Liquidated damages (also referred to as liquidated and ascertained damages) are damages whose amount the parties designate during the formation of a contract for the injured party to collect as compensation upon a specific breach (e.g., late performance).
Yes, was the answer of court in the case of Howard
Johnson International, Inc. v. Manomay, LLC.
The franchise agreement, in this case, had a liquidated damage
provision, which allowed the franchisor, Howard Johnson, to collect liquidated
damages in the event that the franchisee breached the franchise agreement. The franchisee breached the franchise
agreement by not paying. Howard Johnson
terminated the franchise agreement and demand payment of unpaid royalties and
The court awarded the Howard Johnson the payment of unpaid
royalties, attorney fees, and liquidated damages totaling $89,691.60.
[W]hen a liquidated damages clause for a commercial transaction is negotiated by parties with comparable bargaining power, the ultimate issue is whether the amount of liquidated damages is reasonable, either at the time of contract formation or the breach.
Ramada, 2018 WL 3105421, at *5
The court citing case precedent held that liquidated damages in commercial contracts negotiated by parties with comparable bargaining power are enforceable if the amount of liquidated damages is set at the time of contacting and the amount is a reasonable forecast of the harm resulting from breach.
Do you complete inspections and audits of your franchise locations? Are the inspections done as a matter of routine practice? Do you only complete audits and inspections if a problem is reported? If an inspection yields findings of subpar operating standards, what do you do with the results?
Following brand standards, reporting revenues, and paying royalties goes to the core of the franchise relationship. Failure to follow the franchisor’s brand standards can irreparably harms the goodwill of the franchisor and the franchise system.
Franchise audits and inspection can be way to ensure brand uniformity, quality, and compliance with operating standards. Read about:
How Are Compliance Audits are being Conducted
When Are Compliance Audits Done
Franchisee Perspective On Compliance Audits
What Courts Have To Say About Compliance Audits
See our article that appeared in Franchise Law Journal!
There are no hard and fast rules about how much capital or money a franchisor is required to have in the bank. If a franchisor has limited amounts of funds in the bank, a state may require the franchisor to include a risk factor on the state cover sheet of the franchise disclosure document [FDD]. For new franchisors or franchisors that have limited amount of funds, a state may require a franchisor to defer initial franchise fees, initial escrow fees, or secure a bond.
Based on a new policy, California is requiring Franchisors to have additional capital.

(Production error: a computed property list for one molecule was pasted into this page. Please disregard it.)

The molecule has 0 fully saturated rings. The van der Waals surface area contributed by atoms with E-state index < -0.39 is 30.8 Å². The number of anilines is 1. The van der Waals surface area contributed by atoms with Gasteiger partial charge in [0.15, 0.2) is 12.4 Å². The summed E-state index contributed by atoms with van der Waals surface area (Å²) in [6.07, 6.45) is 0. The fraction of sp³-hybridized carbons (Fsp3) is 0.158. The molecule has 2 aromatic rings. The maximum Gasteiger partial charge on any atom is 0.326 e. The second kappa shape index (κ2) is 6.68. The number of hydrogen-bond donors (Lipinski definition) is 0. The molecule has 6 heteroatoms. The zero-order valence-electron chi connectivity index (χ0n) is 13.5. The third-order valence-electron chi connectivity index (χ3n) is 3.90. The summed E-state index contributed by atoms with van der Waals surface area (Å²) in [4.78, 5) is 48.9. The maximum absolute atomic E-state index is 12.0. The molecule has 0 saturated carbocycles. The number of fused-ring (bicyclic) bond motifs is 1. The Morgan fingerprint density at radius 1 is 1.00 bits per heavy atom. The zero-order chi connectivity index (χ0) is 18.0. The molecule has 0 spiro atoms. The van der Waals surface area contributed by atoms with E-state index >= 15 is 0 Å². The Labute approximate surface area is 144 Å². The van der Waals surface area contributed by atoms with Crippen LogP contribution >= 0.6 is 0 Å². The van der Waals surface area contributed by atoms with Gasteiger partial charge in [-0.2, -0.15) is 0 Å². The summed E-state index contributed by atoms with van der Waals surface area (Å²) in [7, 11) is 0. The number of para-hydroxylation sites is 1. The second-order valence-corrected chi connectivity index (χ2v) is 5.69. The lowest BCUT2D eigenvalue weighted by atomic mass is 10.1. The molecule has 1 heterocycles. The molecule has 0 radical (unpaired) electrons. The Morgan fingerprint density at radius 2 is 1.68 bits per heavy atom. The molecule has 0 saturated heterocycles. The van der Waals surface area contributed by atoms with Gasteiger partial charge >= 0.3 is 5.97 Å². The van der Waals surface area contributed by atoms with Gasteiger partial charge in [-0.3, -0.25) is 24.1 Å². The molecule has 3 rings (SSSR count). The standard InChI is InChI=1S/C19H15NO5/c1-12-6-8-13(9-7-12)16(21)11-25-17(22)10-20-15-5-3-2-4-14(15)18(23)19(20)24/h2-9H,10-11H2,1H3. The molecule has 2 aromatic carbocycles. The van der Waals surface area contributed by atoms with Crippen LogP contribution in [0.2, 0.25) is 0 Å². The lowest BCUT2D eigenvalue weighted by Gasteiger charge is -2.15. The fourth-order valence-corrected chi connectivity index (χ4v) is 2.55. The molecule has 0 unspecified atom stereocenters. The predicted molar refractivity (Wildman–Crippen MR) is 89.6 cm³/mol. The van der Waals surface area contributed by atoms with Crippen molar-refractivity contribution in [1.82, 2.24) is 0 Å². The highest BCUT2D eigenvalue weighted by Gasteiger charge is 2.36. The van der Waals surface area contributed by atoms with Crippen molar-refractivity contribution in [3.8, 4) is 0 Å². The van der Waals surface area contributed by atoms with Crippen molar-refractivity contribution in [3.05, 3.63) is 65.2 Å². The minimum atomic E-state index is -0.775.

However, based on recent comment letters and conversations
with the examiners in California, California requires something new. Based on a new policy, California requires Franchisors
to have additional capital. The amount required
is still convoluted. However, when
registering in California, franchisor should plan on having an amount equal to
the initial franchise fee in the bank. Without
sufficient funds in the bank, the state of California may refuse the franchise
On May 19, 2019, the NASAA [North American Securities
Administrators Association] Membership issued instructions for the new Franchise
Disclosure Document [FDD] state cover page.
The state cover sheet is expanding.
It is now 3 pages, not just one. The
How to Use This Franchise Disclosure Document
What You Need to Know About Franchising
Special Risk(s) to Consider About This Franchise
The first page, How to Use This Franchise Disclosure Document, is a table with 8 questions in the first column and in the second column, a cross-reference in the franchise disclosure document. A narrative above tables states the mission of the table. The narrative reads:
Here are some questions you may be asking about buying a franchise and tips on how to find more information:
The question includes:
How much can I earn?
How much will I need to invest?
Does the franchisor have the financial ability
to provide support to my business?
Is the franchise system stable, growing, or
Will my business be the only [XYZ] business in
Does the franchisor have a troubled legal
What’s it like to be [an XYZ] franchisee?
What else should I know?
The next page, What You Need to Know About Franchising Generally,
is 7 general statements about franchising on the topics including:
Continuing responsibility to pay fees.
Business model can change.
Competition from franchisor.
When your franchise ends
The final page, special risk factors page, is kin to the risk factors required by the prior version of the state cover sheet.
Franchisors must comply with the new state cover page
requirements by January 1, 2020.